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I.T in practice: Unnatural disaster stories

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Cite as: (2005) 79(11) LIJ, p. 85

Loss of computer resources is potentially disastrous for practices, but effective contingency planning can minimise the damage.

Disaster recovery planning is an all-encompassing term that means the development of a contingency plan in the event that one or more of the practice’s computer resources were to become unavailable.

Typical scenarios include a burglary of a small practice’s offices, where its network server is stolen, or a crash of a main computer to the point where it cannot be easily or quickly repaired.

There are actions that the practice can take to minimise the effects of a system disaster and, in many cases, prevent it. Generally, prevention measures fall into two categories – process measures and system setup.

Process measures

A diligently maintained backup regime is a good foundation on which to base disaster recovery planning (DRP).[1] Typically, a grandfather-father-son backup system is the best. This involves three sets of backups – daily, weekly and monthly.

The daily or son backups are rotated each day, the weekly (Friday) or father backups are rotated each week, and a number of monthly or grandfather backups are rotated each month.

Often with CD or DVD-based backup, the grandfather images are burnt once and archived in permanent storage. Some firms ensure that grandfather backups are complete system backups, which include data, programs and the operating system. It is essential that some backups be kept off-site and only brought back into the office on the day they will be used. When budgeting on tape backup drives, it is common to allocate at least as much on backup media as for the backup drive itself.

Testing backups is essential. This is more than merely checking the tapes to see if they can be read; it involves restoring them on another system and verifying that all of the data that was expected to be backed up is present and usable.

It is not difficult to find people who will relate true stories about organisations whose nightly automated backup was diligently rotated and kept off-site, but later discovered to contain no data at all.

Backups should also be tested for completeness – backing up emails is an often neglected component of a rock-solid DRP. In addition, if there are any special applications which require the storage of data on specific workstations in the office, backups of these workstations will also be required.

System setup

When a system is set up, the most common way to establish resilience in the case of a disaster is to have redundant components. In small practices, it may be desirable but is more often cost prohibitive to have a whole standby server ready in the event of problems. However, inside the main server computer, it is possible to install redundant hard disks which automatically cut in when there is a failure.

This is known as “RAID” – redundant array of inexpensive disks – and can be thought of by analogy as similar to a car that has a spare tyre that automatically changes itself when one of the other tyres goes flat (as the car is in motion).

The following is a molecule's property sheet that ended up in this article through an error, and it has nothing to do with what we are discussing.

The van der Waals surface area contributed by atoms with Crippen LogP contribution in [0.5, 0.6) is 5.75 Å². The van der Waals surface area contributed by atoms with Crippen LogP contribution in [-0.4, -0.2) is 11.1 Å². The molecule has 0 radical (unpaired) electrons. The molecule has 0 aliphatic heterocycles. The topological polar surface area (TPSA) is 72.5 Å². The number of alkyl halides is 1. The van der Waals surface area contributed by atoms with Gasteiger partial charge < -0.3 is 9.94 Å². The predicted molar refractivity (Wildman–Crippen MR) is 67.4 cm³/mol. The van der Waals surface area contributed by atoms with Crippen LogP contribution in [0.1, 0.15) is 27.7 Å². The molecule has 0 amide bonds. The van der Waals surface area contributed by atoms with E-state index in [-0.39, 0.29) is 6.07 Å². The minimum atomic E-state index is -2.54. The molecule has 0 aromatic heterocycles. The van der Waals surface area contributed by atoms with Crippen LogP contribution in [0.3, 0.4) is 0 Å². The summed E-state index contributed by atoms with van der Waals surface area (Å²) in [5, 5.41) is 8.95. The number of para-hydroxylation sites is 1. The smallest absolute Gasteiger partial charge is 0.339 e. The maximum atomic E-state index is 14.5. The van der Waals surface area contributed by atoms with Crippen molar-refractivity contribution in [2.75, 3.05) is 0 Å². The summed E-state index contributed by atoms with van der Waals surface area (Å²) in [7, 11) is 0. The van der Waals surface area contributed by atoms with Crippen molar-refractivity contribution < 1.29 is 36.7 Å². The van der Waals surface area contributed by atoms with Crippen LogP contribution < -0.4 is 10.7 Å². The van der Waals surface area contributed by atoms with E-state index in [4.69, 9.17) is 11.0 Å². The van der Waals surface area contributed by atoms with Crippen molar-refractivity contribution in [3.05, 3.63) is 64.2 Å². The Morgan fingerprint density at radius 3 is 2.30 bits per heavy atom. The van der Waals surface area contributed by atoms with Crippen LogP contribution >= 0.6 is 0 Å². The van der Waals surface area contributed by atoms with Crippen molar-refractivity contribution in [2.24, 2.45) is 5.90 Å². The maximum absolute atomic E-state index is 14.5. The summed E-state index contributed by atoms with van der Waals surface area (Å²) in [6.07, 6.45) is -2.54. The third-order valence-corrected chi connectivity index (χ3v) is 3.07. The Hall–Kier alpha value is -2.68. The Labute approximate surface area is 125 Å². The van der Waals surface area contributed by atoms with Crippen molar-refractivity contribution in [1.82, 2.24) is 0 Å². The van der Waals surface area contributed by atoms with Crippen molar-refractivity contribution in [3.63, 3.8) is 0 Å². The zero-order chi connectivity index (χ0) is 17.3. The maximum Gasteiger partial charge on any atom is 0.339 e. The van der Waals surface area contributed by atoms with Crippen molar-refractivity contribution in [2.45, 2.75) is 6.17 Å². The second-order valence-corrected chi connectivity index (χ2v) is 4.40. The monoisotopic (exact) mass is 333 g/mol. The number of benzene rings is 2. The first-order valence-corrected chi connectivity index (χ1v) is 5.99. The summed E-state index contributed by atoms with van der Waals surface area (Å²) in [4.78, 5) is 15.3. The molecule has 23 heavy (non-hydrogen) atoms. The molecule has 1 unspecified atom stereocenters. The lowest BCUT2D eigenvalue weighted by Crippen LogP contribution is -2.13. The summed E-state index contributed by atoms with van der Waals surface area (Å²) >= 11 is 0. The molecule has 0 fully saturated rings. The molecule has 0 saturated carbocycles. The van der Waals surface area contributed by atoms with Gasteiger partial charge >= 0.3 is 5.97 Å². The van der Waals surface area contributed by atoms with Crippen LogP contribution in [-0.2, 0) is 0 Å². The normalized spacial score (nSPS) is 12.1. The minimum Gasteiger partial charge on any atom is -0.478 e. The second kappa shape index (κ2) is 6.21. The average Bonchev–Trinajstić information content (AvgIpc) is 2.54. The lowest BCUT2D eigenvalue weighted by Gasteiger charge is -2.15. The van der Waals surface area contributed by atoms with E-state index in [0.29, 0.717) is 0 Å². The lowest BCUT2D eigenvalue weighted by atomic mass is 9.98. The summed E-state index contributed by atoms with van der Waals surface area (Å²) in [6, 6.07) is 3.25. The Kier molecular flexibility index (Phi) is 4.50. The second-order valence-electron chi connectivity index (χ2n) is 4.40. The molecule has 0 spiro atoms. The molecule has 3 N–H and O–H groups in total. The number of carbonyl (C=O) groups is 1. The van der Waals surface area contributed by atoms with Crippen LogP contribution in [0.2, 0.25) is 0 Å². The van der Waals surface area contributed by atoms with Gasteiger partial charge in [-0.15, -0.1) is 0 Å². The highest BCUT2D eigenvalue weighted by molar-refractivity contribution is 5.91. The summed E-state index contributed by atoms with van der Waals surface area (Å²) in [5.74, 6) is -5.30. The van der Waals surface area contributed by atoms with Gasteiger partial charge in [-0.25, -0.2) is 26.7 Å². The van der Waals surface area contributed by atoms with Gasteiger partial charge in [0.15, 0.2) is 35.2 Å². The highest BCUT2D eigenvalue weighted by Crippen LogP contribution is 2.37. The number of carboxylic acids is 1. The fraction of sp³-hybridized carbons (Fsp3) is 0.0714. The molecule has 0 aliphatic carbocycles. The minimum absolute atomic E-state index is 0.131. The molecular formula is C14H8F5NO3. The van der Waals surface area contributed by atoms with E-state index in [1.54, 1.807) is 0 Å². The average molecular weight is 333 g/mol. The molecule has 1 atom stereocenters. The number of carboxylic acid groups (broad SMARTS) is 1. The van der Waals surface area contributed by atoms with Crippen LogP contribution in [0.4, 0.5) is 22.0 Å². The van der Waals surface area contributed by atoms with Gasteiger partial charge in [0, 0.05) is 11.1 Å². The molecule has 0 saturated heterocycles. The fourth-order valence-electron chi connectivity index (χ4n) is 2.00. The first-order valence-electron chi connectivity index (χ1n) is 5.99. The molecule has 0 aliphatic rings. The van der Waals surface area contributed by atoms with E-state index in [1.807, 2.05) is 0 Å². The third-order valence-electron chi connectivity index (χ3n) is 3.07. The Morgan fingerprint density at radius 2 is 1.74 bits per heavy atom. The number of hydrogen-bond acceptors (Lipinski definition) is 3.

More expensive computers can have additional duplicated sets of internal components that will activate when there is a failure, while the system is running, and in some cases can send an email or SMS message to warn someone that there has been a failure.

DRP does not just cover computers. It can extend to things such as laser printers and Internet connections. It is good practice to ensure that all printers in the office can be used by all network users if there is a permanent failure of the main network printer. Also, many Internet service providers (ISPs) allow broadband users to use a dial-up modem if needed, and retaining the equipment and configuration for this is a good element of a practice’s DRP.

DRP also includes ensuring that the appropriate resources such as phone numbers of technical consultants, access to spare funds, etc., are available when required.

Thinking the unthinkable

For practices that have never had to survive the disruption and cost of a total system recovery, it may be difficult to envisage what could happen in the event of a disaster.

A pessimistic brainstorming session of disaster “what if” scenarios should be sufficient on which to base a good disaster recovery plan. However, practices should balance the risk or probably of a defined disaster event, with the cost of avoiding it.

Often, minimisation rather than avoidance strategies will yield more appropriate disaster recover plans.

“To do” list

• Upgrade your computer resources to reduce your reliance on specific points of failure.
• Develop a disaster recovery plan and review it at least every year.
• Review and test your current backup procedures every three months.
• Don’t go overboard – balance your risks with the costs of minimisation.

ADAM REYNOLDS is the principal of Proficio, an independent IT consultant firm. For more I.T. in practice information, see the contributions of the LIV Legal Practice Management Committee and IT special projects department at

[1] See “Troubleshooting troubles” (2005) 79(4) LIJ 73.


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